By the time we’ve reached adulthood, most of us have experienced the pain of a broken heart. Whether it’s from a lost love or a friend who betrayed you, a broken heart can feel like nothing less than the end of the world. But I’m here to tell you that there is hope!
Can I tell you a secret?
I have to be honest. After watching a recent Red Table Talk episode. I realized I never asked myself this question.
Failing to defend myself has consistently caused me the greatest grief in my life and has been my biggest heartbreak. Whether a situation involved my race, color, gender, weight, or some other reason, people have found various ways to attack and hurt me when I was younger. These challenging moments were difficult to deal with. But, not standing up for myself, was even more hurtful because it meant I wasn’t willing to love myself in the way I should have.
Even though you may feel like it’s the end of the world, there are some things you can do to make it feel better after dealing with heartbreak. Being able to admit my biggest heartbreak has been ridiculously freeing. Why? When you know better, you do better!
When someone hurts us, we often struggle to let go of the pain. We replay the events over and over in our minds, reliving the pain. The problem is that this causes us to miss out on our lives—it’s like we’re stuck in a time warp and can’t move forward.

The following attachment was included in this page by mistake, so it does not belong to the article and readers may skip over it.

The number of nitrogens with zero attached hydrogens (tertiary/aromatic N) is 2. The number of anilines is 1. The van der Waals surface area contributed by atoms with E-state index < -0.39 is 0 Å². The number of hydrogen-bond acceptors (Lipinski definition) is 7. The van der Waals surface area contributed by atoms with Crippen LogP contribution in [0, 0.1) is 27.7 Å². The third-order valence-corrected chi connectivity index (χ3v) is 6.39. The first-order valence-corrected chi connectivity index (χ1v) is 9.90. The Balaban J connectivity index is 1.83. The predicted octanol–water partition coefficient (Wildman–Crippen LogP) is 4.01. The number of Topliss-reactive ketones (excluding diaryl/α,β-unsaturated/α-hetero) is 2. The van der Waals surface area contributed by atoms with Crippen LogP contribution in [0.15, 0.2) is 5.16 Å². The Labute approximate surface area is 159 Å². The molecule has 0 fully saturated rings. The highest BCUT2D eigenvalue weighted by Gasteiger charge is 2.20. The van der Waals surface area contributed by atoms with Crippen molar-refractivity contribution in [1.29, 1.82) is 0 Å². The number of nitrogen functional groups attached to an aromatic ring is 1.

What’s more, dwelling on negative emotions can have a negative impact on our physical health—it can cause muscle tension, raise blood pressure, and create chronic stress.
The next time I have to stand up for myself, it is up to me to do it. Otherwise, I am left with feelings of unworthiness, self-doubt, and regret. Who wants to live like this?
If you’re struggling with heartache and want to move forward with your life, here are six strategies to help you cope:
1. Get some perspective. When you can look at life circumstances from another perspective, you can arrive at a solution much faster.
2. Accept what happened. It is what it is; no amount of wishing or hoping will change it.
3. Take responsibility for your role. You are always in the driver’s seat of your life.
4. Stop judging yourself for feeling hurt or angry. It’s always okay to explore your feelings. Focus on what how you will change your behavior to achieve different outcomes in the future.
5. Forgive yourself for any mistakes you may have made in your relationship with the person who hurt you; forgive them, too if possible (even if it’s just so you can feel better about yourself).
6. Learn from your experiences so they don’t repeat themselves again with someone else down the line. If you don’t learn the life lesson, you will keep reliving an experience until you get the point.
Your biggest heartbreak might be more than a broken heart.
Maybe it was your first time leaving home, or when you lost someone close to you, or when you had to let go of a dream. Maybe it was the first time you felt like things were out of your control. You’re not alone. Heartbreak is universal, and we all deal with it in different ways. For some people, that means leaning into it—dealing with the pain head-on and letting themselves feel whatever they need to feel as they process what’s happened.
Whatever it is, I bet that there are more people out there just like you who have had similar experiences. Remember, you’re not alone.
We are all capable of healing from our past, learning the life lesson, and moving forward!